- It could be warming up for a tough S&C or Bleep Test, knowing that it’s going to HURT
- In competitions, you may need to deal with your ‘inner voice’ and ensure that whatever you say to yourself you use the warm-up time to good effect
- Enter the hall/court ready to play, not wishing you had done more
There is a reason for a warm-up, ensure that as best you can you prepare your body and mind. Never limit your thoughts when it comes to what you decide to include. Practice and Perfect in training and lesser competitions.
Playing in your Nationals is NOT the time to start double skipping if you don’t normally do that
6 Mental Preparation
Don’t forget to prepare your mind as well as your body
It may sound strange, but try to clear your mind of all the off-court thoughts you came into the hall with. There are processes to use that will help in this. Look out for future posts where I will try to explain the different ways I have experienced or been told about from other players.
Going into training straight from school or work can be tough. You will have to find ways to leave those non-badminton thoughts at the “back of the court” to be collected at the end of the session.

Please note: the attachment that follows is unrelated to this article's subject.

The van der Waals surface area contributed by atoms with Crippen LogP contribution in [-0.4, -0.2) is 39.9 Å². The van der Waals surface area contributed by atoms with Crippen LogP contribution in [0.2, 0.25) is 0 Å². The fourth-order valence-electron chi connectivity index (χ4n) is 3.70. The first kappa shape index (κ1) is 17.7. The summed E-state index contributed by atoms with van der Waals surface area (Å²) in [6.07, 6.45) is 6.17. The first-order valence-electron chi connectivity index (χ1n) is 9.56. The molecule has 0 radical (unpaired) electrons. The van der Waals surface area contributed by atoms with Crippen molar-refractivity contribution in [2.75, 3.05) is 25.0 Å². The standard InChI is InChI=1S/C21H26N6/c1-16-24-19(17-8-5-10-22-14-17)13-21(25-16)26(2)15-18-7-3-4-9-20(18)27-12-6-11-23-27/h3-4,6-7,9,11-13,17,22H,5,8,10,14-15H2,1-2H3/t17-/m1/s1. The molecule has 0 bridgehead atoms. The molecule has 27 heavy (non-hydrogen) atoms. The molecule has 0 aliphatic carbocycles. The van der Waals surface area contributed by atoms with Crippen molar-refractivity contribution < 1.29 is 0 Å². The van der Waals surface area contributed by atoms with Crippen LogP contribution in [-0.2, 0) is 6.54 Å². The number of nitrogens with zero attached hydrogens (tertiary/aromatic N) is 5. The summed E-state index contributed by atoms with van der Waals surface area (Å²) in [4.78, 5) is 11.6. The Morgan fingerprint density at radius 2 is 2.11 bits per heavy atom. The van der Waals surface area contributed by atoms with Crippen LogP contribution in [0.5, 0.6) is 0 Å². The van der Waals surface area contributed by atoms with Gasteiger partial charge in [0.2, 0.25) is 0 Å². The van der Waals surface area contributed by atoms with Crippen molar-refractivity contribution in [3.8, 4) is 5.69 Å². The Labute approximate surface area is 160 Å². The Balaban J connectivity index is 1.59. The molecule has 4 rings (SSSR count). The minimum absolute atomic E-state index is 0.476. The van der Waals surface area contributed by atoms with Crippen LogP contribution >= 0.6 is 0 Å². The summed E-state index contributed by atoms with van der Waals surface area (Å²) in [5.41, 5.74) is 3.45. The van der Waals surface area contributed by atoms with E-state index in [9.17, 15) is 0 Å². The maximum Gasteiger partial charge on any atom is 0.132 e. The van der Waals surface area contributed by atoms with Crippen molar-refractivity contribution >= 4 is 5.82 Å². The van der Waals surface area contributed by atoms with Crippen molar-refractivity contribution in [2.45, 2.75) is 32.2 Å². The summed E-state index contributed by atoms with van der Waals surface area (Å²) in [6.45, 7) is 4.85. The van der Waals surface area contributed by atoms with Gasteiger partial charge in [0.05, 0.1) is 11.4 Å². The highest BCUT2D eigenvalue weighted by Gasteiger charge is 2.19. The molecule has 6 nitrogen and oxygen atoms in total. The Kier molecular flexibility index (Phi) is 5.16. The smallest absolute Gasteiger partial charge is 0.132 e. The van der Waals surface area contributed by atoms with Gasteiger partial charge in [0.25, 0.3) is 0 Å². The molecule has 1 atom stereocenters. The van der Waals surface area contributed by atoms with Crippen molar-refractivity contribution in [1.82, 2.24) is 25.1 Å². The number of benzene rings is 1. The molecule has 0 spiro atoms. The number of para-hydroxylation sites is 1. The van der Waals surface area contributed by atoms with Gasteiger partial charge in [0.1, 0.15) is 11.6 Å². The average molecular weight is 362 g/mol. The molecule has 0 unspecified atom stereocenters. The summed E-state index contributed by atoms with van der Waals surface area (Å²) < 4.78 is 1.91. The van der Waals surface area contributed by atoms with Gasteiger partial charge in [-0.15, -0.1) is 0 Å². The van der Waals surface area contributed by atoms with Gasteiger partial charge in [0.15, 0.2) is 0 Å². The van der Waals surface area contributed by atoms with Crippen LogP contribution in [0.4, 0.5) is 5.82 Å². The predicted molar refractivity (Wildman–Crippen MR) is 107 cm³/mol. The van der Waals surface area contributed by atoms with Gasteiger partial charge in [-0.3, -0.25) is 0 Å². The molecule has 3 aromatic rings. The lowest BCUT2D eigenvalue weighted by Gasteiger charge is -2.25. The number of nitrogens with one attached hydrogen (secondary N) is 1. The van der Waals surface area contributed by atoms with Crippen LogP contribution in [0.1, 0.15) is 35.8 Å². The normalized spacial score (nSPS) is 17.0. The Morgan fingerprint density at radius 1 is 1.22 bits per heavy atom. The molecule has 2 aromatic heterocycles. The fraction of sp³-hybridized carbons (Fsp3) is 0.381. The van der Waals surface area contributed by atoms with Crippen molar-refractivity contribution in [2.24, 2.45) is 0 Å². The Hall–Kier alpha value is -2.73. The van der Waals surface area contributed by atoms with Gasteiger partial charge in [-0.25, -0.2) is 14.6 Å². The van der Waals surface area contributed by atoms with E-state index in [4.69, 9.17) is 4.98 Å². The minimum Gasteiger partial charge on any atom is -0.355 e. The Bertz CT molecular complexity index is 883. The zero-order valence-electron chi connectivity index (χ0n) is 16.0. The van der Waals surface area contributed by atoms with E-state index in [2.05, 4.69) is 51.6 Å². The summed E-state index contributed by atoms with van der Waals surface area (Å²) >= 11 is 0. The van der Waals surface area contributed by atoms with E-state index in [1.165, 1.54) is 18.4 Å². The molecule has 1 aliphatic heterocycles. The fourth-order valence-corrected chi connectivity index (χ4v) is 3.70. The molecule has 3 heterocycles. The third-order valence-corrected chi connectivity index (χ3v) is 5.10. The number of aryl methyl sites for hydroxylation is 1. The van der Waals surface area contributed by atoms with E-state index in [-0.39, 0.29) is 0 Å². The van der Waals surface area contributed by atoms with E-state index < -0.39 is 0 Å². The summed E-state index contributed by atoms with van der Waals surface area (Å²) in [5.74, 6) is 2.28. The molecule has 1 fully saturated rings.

In competitions, the task is easier to define i.e. I am about to play a match with this goal in mind and with these key points. Focus the mind with cue cards that highlight 2 or 3 important points concerning this match or event. These thoughts can be written down in your badminton book or on the flash cards that I’m sure you carry in your bag.
The mental warm-up can start during the journey to the session
- Think about the work ahead
- Review the previous practice session
- Then check these thoughts against your training log, your diary
- Decide what you want to achieve over the next 1-2 hrs
- Create a picture in your head about that this next session will look like
Extra thoughts for coaches
- For practice, the type of warm-up may vary considerably and can form a combination of individual and group activities.
- Not every age group should warm up the same way
- The warm-up could start with a mini-game of Danish ‘Box’ or hitting across the court without a net
- Design and have lots of different ideas for your players to use in the individual/group warm up’s and warm-up games for all.
- Players can still arrive earlier to prepare individually before combining together for the group activity. Encourage players to have independent warm-ups
- Sometimes ask a player to lead the warm-up, it will create self-confidence and self-worth. It’s also a fun activity as its often not perfect.
- Why not try a small aerobics warm-up to their favourite music!!